Bomba dancers from Puerto Rico wearing traditional costumes – Image by Rona Proudfoot The Bomba culture is African tradition that was introduced in Puerto Rico by the black slaves who worked on the island’s sugar plantations in the 17 th century. The Bomba dancers perform hip-hop dancing on drum beats and the drums are accompanied by the rhythmical beating of sticks and maracas to create a swelling tide of drumbeats. The traditional Bomba costumes of Puerto Rico are similar to the traditional slave attires as the turbans and long flowing white skirts and short blouses are the major articles. The men wear colorful shirts tied at the waist and pants cut at the ankles or the man is dress elegantly in a white suite with a Panama

Puerto Rican dancers in phenomenal traditional costumes performing Plena folklore Plena is a genre

Puerto Rican dancers in phenomenal traditional costumes performing Plena folklore Plena is a genre of music, chant and dance native to Puerto Rico and it was originated in Joja del Castillo Ponce around 1900. While performing Plena folklore, the Puerto Rico women wear flowers in their hair colorful short dress above the knees. The Puerto Rico men wear Panama hats with guayabera shirts mostly in white. The population of Puerto Rico is multi cultured and the lovely people of this small island wear a variety of traditional dresses. The traditional dress of Puerto Rico is an amazing blend of the Jibaro, Bomba and Plena cultures.

https: //youtu. be/Hv 3 gky. Eqp. Mg? list=RDAYyyb. VPw. PSw Please click the link

https: //youtu. be/Hv 3 gky. Eqp. Mg? list=RDAYyyb. VPw. PSw Please click the link or pic to enjoy “Traditional Puerto Rican Music. ” Conclusively, the Puerto Ricans take great pride in their homeland, a multicultural island. The Puerto Rican flag is a sure sign of their independence/commonwealth.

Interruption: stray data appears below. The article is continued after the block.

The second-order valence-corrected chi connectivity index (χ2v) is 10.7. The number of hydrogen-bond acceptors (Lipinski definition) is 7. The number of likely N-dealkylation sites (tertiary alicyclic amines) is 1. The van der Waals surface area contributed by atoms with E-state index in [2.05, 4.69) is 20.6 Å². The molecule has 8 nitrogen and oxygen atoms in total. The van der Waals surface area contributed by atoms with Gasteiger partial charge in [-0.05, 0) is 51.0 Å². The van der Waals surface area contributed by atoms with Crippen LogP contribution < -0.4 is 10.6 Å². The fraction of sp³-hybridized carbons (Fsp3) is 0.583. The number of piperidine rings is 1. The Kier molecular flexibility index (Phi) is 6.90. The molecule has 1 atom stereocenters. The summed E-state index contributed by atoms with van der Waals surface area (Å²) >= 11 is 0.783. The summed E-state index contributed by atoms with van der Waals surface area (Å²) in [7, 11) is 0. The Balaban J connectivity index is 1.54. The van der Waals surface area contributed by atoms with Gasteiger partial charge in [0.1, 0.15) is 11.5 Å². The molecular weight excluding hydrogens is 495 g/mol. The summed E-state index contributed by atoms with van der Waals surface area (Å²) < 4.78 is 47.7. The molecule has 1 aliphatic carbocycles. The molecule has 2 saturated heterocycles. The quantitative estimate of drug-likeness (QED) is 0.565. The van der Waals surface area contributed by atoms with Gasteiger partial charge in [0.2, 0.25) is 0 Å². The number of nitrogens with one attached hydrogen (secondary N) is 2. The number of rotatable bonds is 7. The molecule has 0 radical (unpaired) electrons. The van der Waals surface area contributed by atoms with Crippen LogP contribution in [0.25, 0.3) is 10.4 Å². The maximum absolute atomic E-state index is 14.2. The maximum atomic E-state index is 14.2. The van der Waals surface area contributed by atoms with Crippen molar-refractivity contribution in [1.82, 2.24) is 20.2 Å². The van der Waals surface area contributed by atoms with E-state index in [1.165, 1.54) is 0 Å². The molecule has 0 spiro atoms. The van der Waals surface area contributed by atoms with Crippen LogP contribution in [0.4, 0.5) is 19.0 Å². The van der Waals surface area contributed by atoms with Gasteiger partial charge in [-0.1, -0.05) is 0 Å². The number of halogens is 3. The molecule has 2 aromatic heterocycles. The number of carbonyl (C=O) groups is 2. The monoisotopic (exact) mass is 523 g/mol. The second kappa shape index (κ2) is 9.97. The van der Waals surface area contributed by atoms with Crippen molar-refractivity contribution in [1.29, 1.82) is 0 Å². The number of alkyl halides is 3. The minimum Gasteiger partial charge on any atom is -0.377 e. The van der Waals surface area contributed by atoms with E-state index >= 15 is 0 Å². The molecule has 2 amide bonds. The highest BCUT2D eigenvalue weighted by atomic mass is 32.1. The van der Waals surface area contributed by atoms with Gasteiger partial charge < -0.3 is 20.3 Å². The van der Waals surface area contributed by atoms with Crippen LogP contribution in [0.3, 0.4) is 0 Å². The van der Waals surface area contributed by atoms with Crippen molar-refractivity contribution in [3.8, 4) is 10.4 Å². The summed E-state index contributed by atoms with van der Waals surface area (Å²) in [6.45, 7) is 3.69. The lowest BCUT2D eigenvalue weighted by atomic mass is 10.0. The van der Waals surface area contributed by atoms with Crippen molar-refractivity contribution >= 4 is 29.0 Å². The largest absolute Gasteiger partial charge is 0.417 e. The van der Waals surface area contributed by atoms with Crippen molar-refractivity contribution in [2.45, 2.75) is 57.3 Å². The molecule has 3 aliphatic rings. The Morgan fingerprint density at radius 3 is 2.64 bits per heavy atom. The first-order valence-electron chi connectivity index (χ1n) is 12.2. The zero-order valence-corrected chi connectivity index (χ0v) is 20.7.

Diller, J. V. & Lum, D. (2015). Social work practice with diverse populations. Mason,

Diller, J. V. & Lum, D. (2015). Social work practice with diverse populations. Mason, OH: Cengage Learning. Education of Puerto Ricans. Retrieved from University of Michigan http: //sitemaker. umich. edu/bur. 356/history_of_puerto_rico_%E 2%80%99 s_education_syste Flores, J. (2000). From bomba to hip-hop: Puerto Rican culture and Latino identity. New York: Columbia University Press. Retrieved from http: //web. a. ebscohost. com. ezproxy. fhu. edu/ehost/ebookviewer/ebook/ Holidays of Puerto Rico. Retrieved from http: //gopuertorico. about. com/od/eventsandholidays/tp/Major-Events-and- Holidays. html Knight, F. W. & Martinez-Vergne, T. (2005). Contemporary Caribbean cultures and societies in a global context. Chapel Hill: The University of North Carolina Press. Retrieved from http: //fhu. worldcat. org/search? q=contemporary+caribbean+culture+and+societies&qt=re Puerto Rico Traditional Dress. Retrieved from http: //www. thelovelyplanet. net/traditional-dress-of-puerto-rico-a-blend-of-jibarobomba/ Puerto Rico Traditional Music. Retrieved from https: //youtu. be/Hv 3 gky. Eqp. Mg? list=RDAYyyb. VPw. PSw